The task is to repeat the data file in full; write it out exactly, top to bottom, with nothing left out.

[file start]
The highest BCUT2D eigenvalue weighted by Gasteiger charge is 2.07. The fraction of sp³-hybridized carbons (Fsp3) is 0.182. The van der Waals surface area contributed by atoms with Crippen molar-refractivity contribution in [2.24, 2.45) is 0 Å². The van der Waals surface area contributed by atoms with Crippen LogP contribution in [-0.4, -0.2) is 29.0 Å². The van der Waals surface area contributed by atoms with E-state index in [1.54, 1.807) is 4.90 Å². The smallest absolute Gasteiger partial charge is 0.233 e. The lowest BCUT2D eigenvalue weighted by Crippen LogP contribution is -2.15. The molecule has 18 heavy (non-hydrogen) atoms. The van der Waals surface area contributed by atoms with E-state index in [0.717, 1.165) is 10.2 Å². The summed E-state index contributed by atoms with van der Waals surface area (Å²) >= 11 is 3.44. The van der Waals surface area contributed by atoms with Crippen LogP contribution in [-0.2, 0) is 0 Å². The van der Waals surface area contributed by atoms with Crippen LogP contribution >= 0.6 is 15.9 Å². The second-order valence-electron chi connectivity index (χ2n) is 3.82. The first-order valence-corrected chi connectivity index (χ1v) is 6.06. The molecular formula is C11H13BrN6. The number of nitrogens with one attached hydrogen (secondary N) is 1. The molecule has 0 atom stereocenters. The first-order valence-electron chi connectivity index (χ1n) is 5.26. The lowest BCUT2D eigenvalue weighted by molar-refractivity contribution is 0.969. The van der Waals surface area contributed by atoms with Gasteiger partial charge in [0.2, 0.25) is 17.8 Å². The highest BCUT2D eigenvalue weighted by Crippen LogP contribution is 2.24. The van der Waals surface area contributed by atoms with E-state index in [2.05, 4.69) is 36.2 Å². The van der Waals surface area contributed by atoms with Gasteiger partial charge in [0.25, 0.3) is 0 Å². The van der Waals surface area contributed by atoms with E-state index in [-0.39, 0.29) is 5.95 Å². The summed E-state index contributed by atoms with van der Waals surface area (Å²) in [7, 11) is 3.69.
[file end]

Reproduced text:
The highest BCUT2D eigenvalue weighted by Gasteiger charge is 2.07. The fraction of sp³-hybridized carbons (Fsp3) is 0.182. The van der Waals surface area contributed by atoms with Crippen molar-refractivity contribution in [2.24, 2.45) is 0 Å². The van der Waals surface area contributed by atoms with Crippen LogP contribution in [-0.4, -0.2) is 29.0 Å². The van der Waals surface area contributed by atoms with E-state index in [1.54, 1.807) is 4.90 Å². The smallest absolute Gasteiger partial charge is 0.233 e. The lowest BCUT2D eigenvalue weighted by Crippen LogP contribution is -2.15. The molecule has 18 heavy (non-hydrogen) atoms. The van der Waals surface area contributed by atoms with E-state index in [0.717, 1.165) is 10.2 Å². The summed E-state index contributed by atoms with van der Waals surface area (Å²) >= 11 is 3.44. The van der Waals surface area contributed by atoms with Crippen LogP contribution in [-0.2, 0) is 0 Å². The van der Waals surface area contributed by atoms with Crippen LogP contribution >= 0.6 is 15.9 Å². The second-order valence-electron chi connectivity index (χ2n) is 3.82. The first-order valence-corrected chi connectivity index (χ1v) is 6.06. The molecular formula is C11H13BrN6. The number of nitrogens with one attached hydrogen (secondary N) is 1. The molecule has 0 atom stereocenters. The first-order valence-electron chi connectivity index (χ1n) is 5.26. The lowest BCUT2D eigenvalue weighted by molar-refractivity contribution is 0.969. The van der Waals surface area contributed by atoms with Gasteiger partial charge in [0.2, 0.25) is 17.8 Å². The highest BCUT2D eigenvalue weighted by Crippen LogP contribution is 2.24. The van der Waals surface area contributed by atoms with E-state index in [2.05, 4.69) is 36.2 Å². The van der Waals surface area contributed by atoms with Gasteiger partial charge in [0.25, 0.3) is 0 Å². The van der Waals surface area contributed by atoms with E-state index in [-0.39, 0.29) is 5.95 Å². The summed E-state index contributed by atoms with van der Waals surface area (Å²) in [7, 11) is 3.69.